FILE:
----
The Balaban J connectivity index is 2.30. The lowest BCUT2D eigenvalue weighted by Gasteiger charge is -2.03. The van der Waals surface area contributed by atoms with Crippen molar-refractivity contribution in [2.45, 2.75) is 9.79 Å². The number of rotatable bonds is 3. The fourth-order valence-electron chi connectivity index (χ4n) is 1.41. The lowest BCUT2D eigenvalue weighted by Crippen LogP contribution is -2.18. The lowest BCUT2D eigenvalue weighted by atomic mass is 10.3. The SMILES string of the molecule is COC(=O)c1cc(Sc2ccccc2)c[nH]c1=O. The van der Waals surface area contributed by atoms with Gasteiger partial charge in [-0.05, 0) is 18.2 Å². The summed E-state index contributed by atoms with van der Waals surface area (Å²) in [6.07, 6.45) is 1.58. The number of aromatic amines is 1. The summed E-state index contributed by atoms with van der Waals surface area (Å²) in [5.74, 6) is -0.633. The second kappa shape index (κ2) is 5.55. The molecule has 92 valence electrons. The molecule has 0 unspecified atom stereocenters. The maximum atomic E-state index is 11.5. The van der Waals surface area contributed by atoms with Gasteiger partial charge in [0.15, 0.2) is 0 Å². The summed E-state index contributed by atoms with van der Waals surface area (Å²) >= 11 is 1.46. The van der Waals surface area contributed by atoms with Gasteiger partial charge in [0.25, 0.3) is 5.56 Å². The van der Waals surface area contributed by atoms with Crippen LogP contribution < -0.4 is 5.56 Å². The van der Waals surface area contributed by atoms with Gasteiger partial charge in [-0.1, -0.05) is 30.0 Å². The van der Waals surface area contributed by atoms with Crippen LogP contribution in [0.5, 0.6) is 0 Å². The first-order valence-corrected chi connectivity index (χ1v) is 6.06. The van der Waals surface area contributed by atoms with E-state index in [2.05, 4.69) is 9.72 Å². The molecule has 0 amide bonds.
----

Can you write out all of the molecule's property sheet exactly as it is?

The Balaban J connectivity index is 2.30. The lowest BCUT2D eigenvalue weighted by Gasteiger charge is -2.03. The van der Waals surface area contributed by atoms with Crippen molar-refractivity contribution in [2.45, 2.75) is 9.79 Å². The number of rotatable bonds is 3. The fourth-order valence-electron chi connectivity index (χ4n) is 1.41. The lowest BCUT2D eigenvalue weighted by Crippen LogP contribution is -2.18. The lowest BCUT2D eigenvalue weighted by atomic mass is 10.3. The SMILES string of the molecule is COC(=O)c1cc(Sc2ccccc2)c[nH]c1=O. The van der Waals surface area contributed by atoms with Gasteiger partial charge in [-0.05, 0) is 18.2 Å². The summed E-state index contributed by atoms with van der Waals surface area (Å²) in [6.07, 6.45) is 1.58. The number of aromatic amines is 1. The summed E-state index contributed by atoms with van der Waals surface area (Å²) in [5.74, 6) is -0.633. The second kappa shape index (κ2) is 5.55. The molecule has 92 valence electrons. The molecule has 0 unspecified atom stereocenters. The maximum atomic E-state index is 11.5. The van der Waals surface area contributed by atoms with Gasteiger partial charge in [0.15, 0.2) is 0 Å². The summed E-state index contributed by atoms with van der Waals surface area (Å²) >= 11 is 1.46. The van der Waals surface area contributed by atoms with Gasteiger partial charge in [0.25, 0.3) is 5.56 Å². The van der Waals surface area contributed by atoms with Crippen LogP contribution < -0.4 is 5.56 Å². The van der Waals surface area contributed by atoms with Gasteiger partial charge in [-0.1, -0.05) is 30.0 Å². The van der Waals surface area contributed by atoms with Crippen LogP contribution in [0.5, 0.6) is 0 Å². The first-order valence-corrected chi connectivity index (χ1v) is 6.06. The van der Waals surface area contributed by atoms with E-state index in [2.05, 4.69) is 9.72 Å². The molecule has 0 amide bonds.